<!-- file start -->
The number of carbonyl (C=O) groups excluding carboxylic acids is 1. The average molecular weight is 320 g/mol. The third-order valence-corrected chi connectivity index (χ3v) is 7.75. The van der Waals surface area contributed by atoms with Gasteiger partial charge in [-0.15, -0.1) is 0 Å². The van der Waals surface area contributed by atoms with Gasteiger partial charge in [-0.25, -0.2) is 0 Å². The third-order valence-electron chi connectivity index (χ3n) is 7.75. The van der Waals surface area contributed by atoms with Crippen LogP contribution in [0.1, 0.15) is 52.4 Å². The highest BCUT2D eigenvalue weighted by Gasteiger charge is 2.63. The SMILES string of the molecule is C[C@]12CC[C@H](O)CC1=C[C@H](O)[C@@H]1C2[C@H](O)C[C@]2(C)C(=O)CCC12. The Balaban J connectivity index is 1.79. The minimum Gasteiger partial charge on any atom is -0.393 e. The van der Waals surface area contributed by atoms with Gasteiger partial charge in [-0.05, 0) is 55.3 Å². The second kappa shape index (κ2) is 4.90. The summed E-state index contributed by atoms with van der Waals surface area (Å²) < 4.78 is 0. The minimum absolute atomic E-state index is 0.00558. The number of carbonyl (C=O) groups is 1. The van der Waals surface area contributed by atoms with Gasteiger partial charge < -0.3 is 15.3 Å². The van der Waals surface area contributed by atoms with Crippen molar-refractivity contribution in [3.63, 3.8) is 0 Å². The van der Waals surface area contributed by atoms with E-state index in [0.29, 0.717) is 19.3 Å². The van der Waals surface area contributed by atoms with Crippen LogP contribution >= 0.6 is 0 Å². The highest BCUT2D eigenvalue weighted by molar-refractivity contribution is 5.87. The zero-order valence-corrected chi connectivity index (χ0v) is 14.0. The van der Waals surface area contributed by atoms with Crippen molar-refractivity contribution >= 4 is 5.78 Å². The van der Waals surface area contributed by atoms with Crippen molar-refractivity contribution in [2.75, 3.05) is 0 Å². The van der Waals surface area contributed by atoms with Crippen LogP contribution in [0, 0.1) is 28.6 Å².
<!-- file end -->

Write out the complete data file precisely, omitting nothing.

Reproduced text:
The number of carbonyl (C=O) groups excluding carboxylic acids is 1. The average molecular weight is 320 g/mol. The third-order valence-corrected chi connectivity index (χ3v) is 7.75. The van der Waals surface area contributed by atoms with Gasteiger partial charge in [-0.15, -0.1) is 0 Å². The van der Waals surface area contributed by atoms with Gasteiger partial charge in [-0.25, -0.2) is 0 Å². The third-order valence-electron chi connectivity index (χ3n) is 7.75. The van der Waals surface area contributed by atoms with Crippen LogP contribution in [0.1, 0.15) is 52.4 Å². The highest BCUT2D eigenvalue weighted by Gasteiger charge is 2.63. The SMILES string of the molecule is C[C@]12CC[C@H](O)CC1=C[C@H](O)[C@@H]1C2[C@H](O)C[C@]2(C)C(=O)CCC12. The Balaban J connectivity index is 1.79. The minimum Gasteiger partial charge on any atom is -0.393 e. The van der Waals surface area contributed by atoms with Gasteiger partial charge in [-0.05, 0) is 55.3 Å². The second kappa shape index (κ2) is 4.90. The summed E-state index contributed by atoms with van der Waals surface area (Å²) < 4.78 is 0. The minimum absolute atomic E-state index is 0.00558. The number of carbonyl (C=O) groups is 1. The van der Waals surface area contributed by atoms with Gasteiger partial charge < -0.3 is 15.3 Å². The van der Waals surface area contributed by atoms with Crippen molar-refractivity contribution in [3.63, 3.8) is 0 Å². The van der Waals surface area contributed by atoms with E-state index in [0.29, 0.717) is 19.3 Å². The van der Waals surface area contributed by atoms with Crippen LogP contribution >= 0.6 is 0 Å². The highest BCUT2D eigenvalue weighted by molar-refractivity contribution is 5.87. The zero-order valence-corrected chi connectivity index (χ0v) is 14.0. The van der Waals surface area contributed by atoms with Crippen molar-refractivity contribution >= 4 is 5.78 Å². The van der Waals surface area contributed by atoms with Crippen molar-refractivity contribution in [2.75, 3.05) is 0 Å². The van der Waals surface area contributed by atoms with Crippen LogP contribution in [0, 0.1) is 28.6 Å².